USC Football: Here's Why Lane Kiffin Won't Give Up Play-Calling Entirely

Michael FelderNational CFB Lead WriterMarch 7, 2013

LOS ANGELES, CA - NOVEMBER 10:  Head coach Lane Kiffin and quarterback Matt Barkley #7 of the USC Trojans confer during the game against the Arizona State Sun Devils at the Los Angeles Memorial Coliseum on November 10, 2012  in Los Angeles, California. USC won 38-17.  (Photo by Stephen Dunn/Getty Images)
Stephen Dunn/Getty Images

A real simple answer that comes in three parts. For starters, Kiffin won't give up that duty because it is his job that is ultimately on the line. Secondly, he didn't exactly tank in 2012, like folks want to believe he did.

Third, did we mention that it is his job at stake?

Even after Lane Kiffin promoted Clay Helton to the offensive coordinator spot, there was never any true indication as to who would call the plays. As the Orange County Register reported following USC's first spring practice, that issue is still not resolved:

Kiffin, who has called plays throughout his three-year run as coach, said he hadn't decided who will handle those duties in the fall. Helton, well aware of the criticism Kiffin has faced, in some circles, for his play-calling, smiled and laughed loudly when asked if he would like to call plays in 2013.

"We're very fortunate here to have several very good offensive coaches and a tremendous play-caller who has won a lot of games here, in Lane Kiffin," Helton said. "So we'll focus on spring now and we'll worry about that when we get to fall."

Helton appears to understand that he likely might not end up with the play-calling duties and it is clear that Coach Kiffin is not ready to relinquish his role.

Yes, the calls for Kiffin to give up the playsheet have come from far and wide. The Notre Dame game stood out as most folks' "final straw" with Kiffin as the guy running the USC offense.

Let's pump our brakes. Like him or not, Lane Kiffin is not some slappy off-the-street guy with no understanding or ability to run an offense. He's a guy that has a plan, sticks to that plan and works to put his players in position to be successful. Kiffin, in what might be his final year, giving up the play-calling duties is not akin to Dabo Swinney at Clemson trying to keep his head above water by hiring Chad Morris.

Dabo is a guy that needed a savior after meddling in the play-calling of Billy Napier. Lane Kiffin is a guy that not only ran the show at USC in 2005 and 2006, but also got an abysmal Tennessee team to a bowl game in 2009. This is the same guy who called the plays that got USC to 10-2 and set them up to be a preseason favorite in so many people's minds.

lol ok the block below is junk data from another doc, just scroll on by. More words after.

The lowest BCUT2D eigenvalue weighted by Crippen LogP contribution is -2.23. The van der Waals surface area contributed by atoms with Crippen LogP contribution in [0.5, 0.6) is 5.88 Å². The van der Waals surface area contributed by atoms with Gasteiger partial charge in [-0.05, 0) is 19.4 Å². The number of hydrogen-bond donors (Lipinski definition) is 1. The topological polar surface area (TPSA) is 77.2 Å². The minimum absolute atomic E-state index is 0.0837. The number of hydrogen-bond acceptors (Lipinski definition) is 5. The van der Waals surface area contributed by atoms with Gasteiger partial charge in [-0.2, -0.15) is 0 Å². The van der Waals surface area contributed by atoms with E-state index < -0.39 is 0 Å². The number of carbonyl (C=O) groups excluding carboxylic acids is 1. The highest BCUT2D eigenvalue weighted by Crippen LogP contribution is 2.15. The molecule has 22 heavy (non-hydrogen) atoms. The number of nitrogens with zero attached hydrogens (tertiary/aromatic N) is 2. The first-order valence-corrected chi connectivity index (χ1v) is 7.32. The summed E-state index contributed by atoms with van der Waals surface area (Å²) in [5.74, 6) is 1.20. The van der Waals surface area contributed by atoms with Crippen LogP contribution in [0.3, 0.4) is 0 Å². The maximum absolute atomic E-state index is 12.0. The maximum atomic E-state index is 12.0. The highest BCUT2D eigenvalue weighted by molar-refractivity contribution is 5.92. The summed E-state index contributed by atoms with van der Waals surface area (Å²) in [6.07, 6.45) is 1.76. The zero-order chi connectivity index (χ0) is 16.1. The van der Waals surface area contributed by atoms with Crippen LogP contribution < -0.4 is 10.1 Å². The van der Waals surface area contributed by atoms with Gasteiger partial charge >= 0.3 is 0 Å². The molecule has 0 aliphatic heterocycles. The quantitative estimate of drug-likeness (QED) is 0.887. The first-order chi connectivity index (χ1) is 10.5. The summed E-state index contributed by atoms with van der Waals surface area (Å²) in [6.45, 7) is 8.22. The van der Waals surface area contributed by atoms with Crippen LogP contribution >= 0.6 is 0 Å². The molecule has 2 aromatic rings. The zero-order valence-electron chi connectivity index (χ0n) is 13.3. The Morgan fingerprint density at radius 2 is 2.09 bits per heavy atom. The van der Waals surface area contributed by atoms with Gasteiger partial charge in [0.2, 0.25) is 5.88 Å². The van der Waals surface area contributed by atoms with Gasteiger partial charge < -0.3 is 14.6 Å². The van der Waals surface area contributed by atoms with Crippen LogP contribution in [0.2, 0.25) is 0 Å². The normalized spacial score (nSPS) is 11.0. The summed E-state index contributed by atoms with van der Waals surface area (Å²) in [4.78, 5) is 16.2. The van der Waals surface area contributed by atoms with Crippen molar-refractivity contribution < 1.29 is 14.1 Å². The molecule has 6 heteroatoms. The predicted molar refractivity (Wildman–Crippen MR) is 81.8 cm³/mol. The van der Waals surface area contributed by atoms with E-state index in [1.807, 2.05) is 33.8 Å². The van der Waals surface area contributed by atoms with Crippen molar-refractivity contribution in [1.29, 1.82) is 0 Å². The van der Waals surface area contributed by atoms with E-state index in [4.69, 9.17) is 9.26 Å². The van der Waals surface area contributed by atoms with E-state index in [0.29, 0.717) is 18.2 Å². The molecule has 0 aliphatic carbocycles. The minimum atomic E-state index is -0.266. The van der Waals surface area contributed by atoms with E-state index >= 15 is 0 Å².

The guy didn't lose that ability. The game didn't get too big for him. He isn't incompetent in that regard, where football is concerned. No, the issue for the 7-6 Trojans were their legitimate deficiencies as a team.

Obviously, we've talked about their defensive woes and how flat-out terrible that side of the ball was. On the offense, the Trojans were far from terrible. This is a team that boasted a top 15 passer, a top-two wide receiver and, save for Stanford and Notre Dame, put up some good numbers.

However, they lacked physical ability on the offensive side of the ball, most notably at the point of attack. This was an offensive line that excelled at pass blocking, but was unable to move bodies at the line of scrimmage and open holes for Silas Redd or Curtis McNeal.

In other words, their run game was very opportunistic. That was not because Kiffin was a bad play-caller, but rather because the team only allowed for that sort of rushing attack. A play-caller is only as good as what his pieces allow him to do, and the run heavy game was not something the Trojans were capable of employing in 2012.

As for the game that sunk Kiffin in many folks' eyes, Notre Dame?

One, hats off to the Fighting Irish defense for punching the Trojans in the mouth and taking the physical fight to a team that was reeling. Two, and call me old school, if you can't punch it in from 1st-and-goal on the one, then perhaps you don't deserve the points.

Ultimately, what folks were mad about was an off-balanced, rushed throw from a backup quarterback to a fullback who was certainly open. If you want to get mad at Kiffin, be mad that he didn't kick the field goal or do a better job managing the clock, not at his faith in his team's ability to pick up a yard to get within a score of the Fighting Irish.

But, as we've seen time and again with this era at USC, blaming Kiffin for everything wrong in Troy is the easy thing to do. Whether you think he should or not, do not be surprised if Kiffin does not give up the play-calling duties.

After all, it is his neck on the line and if things go down in flames in 2013, don't expect him to just watch it happen as someone else pulls the trigger.